I realized then I have long despised the selfishness of unreachable addicts because of personal relationships with addicts so that explains my individual impatience.

It also reinforced my belief that shock and disruption is an excellent teaching technique, just as intervention though unpleasant is usually the best thing for drug addicts.
I agree with you completely.
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#5 Old 04-28-2017, 01:00 PM
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I'm not sure that I would consider all omnivores "addicts". People are highly influenced by family and community culture and habit, and social norms. Vegetarians and vegans veer from the social norm of most but not all human cultures. Its very difficult for some people to understand that one can thrive without meat, dairy, and eggs when that is what they grew up with and were taught was healthy in school, and it is still strongly pushed in popular media and many nutrition and school textbooks (also in college, as I discovered when I took Anatomy and Physiology).... I don't think it's always a matter of selfishness and lack of truly caring....

Many people are also brought up believing non human animals are put here for humans to use, and are "inferior" to us, or do not have souls, or are lower on the food chain bla bla. So even making a moral and ethical point about animals falls on deaf ears....
Well said as always Naturebound. I'm not going to denigrate "unrepentant" omnis because I was in that group a few years ago. (I think a lot of us who're now veg*ns were.) Many omnis will be doing great work in the community, third world etc so maybe there's more to occupying the moral high ground than being veg*n?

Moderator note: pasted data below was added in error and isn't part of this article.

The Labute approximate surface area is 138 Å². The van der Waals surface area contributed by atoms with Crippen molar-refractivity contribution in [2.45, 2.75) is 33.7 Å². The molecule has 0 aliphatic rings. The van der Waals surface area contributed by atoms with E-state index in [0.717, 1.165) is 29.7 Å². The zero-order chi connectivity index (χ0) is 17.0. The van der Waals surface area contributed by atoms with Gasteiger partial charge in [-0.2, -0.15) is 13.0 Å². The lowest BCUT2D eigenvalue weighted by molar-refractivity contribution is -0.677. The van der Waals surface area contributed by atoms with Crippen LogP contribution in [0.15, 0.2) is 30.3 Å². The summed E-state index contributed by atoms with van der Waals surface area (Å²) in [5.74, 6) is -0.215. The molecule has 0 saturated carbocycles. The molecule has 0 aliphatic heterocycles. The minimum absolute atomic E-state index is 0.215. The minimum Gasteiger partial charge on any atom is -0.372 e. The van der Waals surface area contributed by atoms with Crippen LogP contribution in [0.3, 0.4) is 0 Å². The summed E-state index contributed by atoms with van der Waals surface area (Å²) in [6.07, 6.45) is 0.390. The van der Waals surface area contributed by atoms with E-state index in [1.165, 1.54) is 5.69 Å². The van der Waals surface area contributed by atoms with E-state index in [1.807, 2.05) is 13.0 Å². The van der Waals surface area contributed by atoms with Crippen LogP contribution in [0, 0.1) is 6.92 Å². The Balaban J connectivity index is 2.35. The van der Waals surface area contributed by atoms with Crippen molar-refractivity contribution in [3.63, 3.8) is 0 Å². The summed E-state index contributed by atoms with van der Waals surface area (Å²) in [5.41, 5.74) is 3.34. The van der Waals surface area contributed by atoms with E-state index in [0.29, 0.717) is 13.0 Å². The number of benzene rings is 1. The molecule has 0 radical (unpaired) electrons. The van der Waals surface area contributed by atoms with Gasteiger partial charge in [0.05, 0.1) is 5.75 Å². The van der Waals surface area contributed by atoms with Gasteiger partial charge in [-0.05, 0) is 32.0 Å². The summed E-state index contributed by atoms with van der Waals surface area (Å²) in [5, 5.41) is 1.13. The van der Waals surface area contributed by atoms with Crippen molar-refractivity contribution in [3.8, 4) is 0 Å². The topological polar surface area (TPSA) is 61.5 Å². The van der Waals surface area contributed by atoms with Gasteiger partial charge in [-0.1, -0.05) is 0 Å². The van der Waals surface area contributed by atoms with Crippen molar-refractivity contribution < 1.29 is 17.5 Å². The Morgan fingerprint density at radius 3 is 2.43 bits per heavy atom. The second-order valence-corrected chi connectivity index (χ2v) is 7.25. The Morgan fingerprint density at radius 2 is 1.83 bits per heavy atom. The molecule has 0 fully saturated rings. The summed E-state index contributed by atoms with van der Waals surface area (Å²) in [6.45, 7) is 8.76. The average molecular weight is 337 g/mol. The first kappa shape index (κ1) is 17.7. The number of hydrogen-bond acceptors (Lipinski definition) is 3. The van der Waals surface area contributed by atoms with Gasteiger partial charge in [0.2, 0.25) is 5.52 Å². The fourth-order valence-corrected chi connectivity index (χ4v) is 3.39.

Lv
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#6 Old 05-12-2017, 08:47 PM
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Well said as always Naturebound. I'm not going to denigrate "unrepentant" omnis because I was in that group a few years ago. (I think a lot of us who're now veg*ns were.) Many omnis will be doing great work in the community, third world etc so maybe there's more to occupying the moral high ground than being veg*n?

Lv
But those people are indirectly harming the third world because the majority of countries with starving children have grain and soy being exported to feed Western food animals.

Although my post may have reflected my anger and frustration in that moment, I still maintain that veganism actually has a rational, factual basis that some moral belief systems do not, and that shock and disruption must be used as teaching tools...in fact what @Naturebound pointed out about social conformity and cultural brain washing is also true, and is equally as well dealt with by shock and disruption because polite debate doesn't overcome such deep cognitive biases.
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#7 Old 05-12-2017, 09:06 PM